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Appendix

A. Subcommittee Membership

Members of the Experiential Learning Subcommittee were:

  • Bill Alberta, Career Development Office
  • Glenn Applebee, Cornell Cooperative Extension
  • Brian Earle, Communication
  • Marianne Krasny, Natural Resources
  • Laura Lacy, Academic Programs
  • Ian Merwin, Fruit & Vegetable Science
  • John Pollak, Co-Chair, Animal Science
  • George Posner, Co-Chair, Education
  • Deborah Streeter, Agricultural, Resource and Managerial Economics
  • Lois Willett, Agricultural, Resource and Managerial Economics

B. CALS Faculty Policy on Undergraduate Educational Gains

Rationale

Faculty, students, prospective employers, and the general public each have expectations of skills and traits to be gained from an undergraduate education. Most acknowledge the expectation that technical competence be acquired in major and minor fields of study. Increasingly, there are expectations that graduates possess a broad range of intellectual skills that allows them to synthesize knowledge, to achieve understanding of complex issues, and to contribute their specific expertise more effectively. The following policy reflects a consensus of faculty expectations of educational gains by all CALS undergraduate students. This policy is intended to guide the Curriculum Committee and others in CALS seeking to improve the quality and value of undergraduate education.

Policy

A CALS undergraduate education should impart understanding of specific and diverse disciplines and develop in students a common core of intellectual skills and traits including:

  • the ability to write and speak effectively in the expression of disciplined thought;
  • the ability to listen carefully and respectfully to the views of others, especially views with which we disagree;
  • the ability to reason effectively in matters both quantitative and qualitative;
  • the ability to access and make effective use of modern sources of information;
  • the ability to evaluate and effectively interpret factual claims, theories, and assumptions in the natural sciences, the social sciences, and the humanities; the ability to understand and appreciate the complex biological, social, and physical interrelationships associated with the management of the earth's resources;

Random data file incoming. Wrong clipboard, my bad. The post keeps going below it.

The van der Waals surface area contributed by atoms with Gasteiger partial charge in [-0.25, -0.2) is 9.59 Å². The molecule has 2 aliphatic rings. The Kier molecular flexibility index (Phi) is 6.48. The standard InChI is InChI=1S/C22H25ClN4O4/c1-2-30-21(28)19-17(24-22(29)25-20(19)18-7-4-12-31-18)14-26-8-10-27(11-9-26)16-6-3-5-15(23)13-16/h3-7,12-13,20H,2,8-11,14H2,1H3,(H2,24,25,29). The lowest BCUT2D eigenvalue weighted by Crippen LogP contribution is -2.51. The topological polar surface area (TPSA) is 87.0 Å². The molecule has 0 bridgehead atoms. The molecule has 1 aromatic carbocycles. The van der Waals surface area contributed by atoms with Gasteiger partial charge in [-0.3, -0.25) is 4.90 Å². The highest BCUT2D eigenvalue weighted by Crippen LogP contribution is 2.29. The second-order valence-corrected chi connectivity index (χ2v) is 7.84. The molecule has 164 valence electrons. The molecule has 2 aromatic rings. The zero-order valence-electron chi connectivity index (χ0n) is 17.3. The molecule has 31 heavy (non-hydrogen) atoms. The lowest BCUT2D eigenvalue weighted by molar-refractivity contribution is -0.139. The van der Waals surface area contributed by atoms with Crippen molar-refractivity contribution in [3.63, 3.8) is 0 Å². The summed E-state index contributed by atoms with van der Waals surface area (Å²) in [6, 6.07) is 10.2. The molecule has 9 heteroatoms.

• the ability to communicate with people of different cultural perspectives;
  • the ability to employ ethical reasoning in judging and acting on the moral implications of ideas and deeds;
  • the ability to work both independently and in cooperation with others;
  • the ability to evaluate priorities and to set and achieve goals;
  • the ability to integrate theory with practice;
  • the ability and interest to pursue 'lifelong learning.'

The Experiential Learning Cycle

Step 1: Planning

  • Student works collaboratively with faculty member prior to start of experience
  • Purpose of activity is defined and educational goals are set
  • Evaluation mechanism(s) are identified and timeframe specified
  • Plans and parameters are clear to all parties concerned, including academic credit to be awarded, if applicable

Step 2: Experiencing

(Activity, doing)

  • Key concept is planning for discovery
  • Selection of a single developmentally appropriate learning activity will provide a common experience for participants
  • General objectives at this stage will allow individual learning, i.e., "to explore.", "to examine."

Step 3: Sharing

(Sharing reactions & observations)

  • Key concept is responding
  • Plan adequate time for discovery learning of specific individual objectives
  • Give opportunity for individuals to respond to the experience
  • Sharing individual learning stimulates group growth

Step 4: Processing

(Discussing patterns and dynamics)

  • Key concept is analyzing patterns
  • Examine the shared experience
  • Facilitate questioning which encourages participants to think about the experience from lowest to highest levels of thought

Step 5: Generalizing

(Inferring principles about the "real world")

  • Key question, "So what?"
  • Guide participants from reality inside the activity to meaning in the broader world
  • Focus participants on implications of the activity to their own personal life experience

Step 6: Applying

(Planning more effective behavior)

  • Key question, "Now what?"
  • Participants should consider what can be done with the new information they've learned
  • Apply generalizations to specific situations
  • Design ways individuals and/or groups can use learning generated in future activities

Then, the Experiential Learning Cycle begins again with Step 1.

Adapted from: Curriculum Development for Issues Programming: A National Handbook For Extension Youth Development Professionals, Extension Service, USDA, 9/92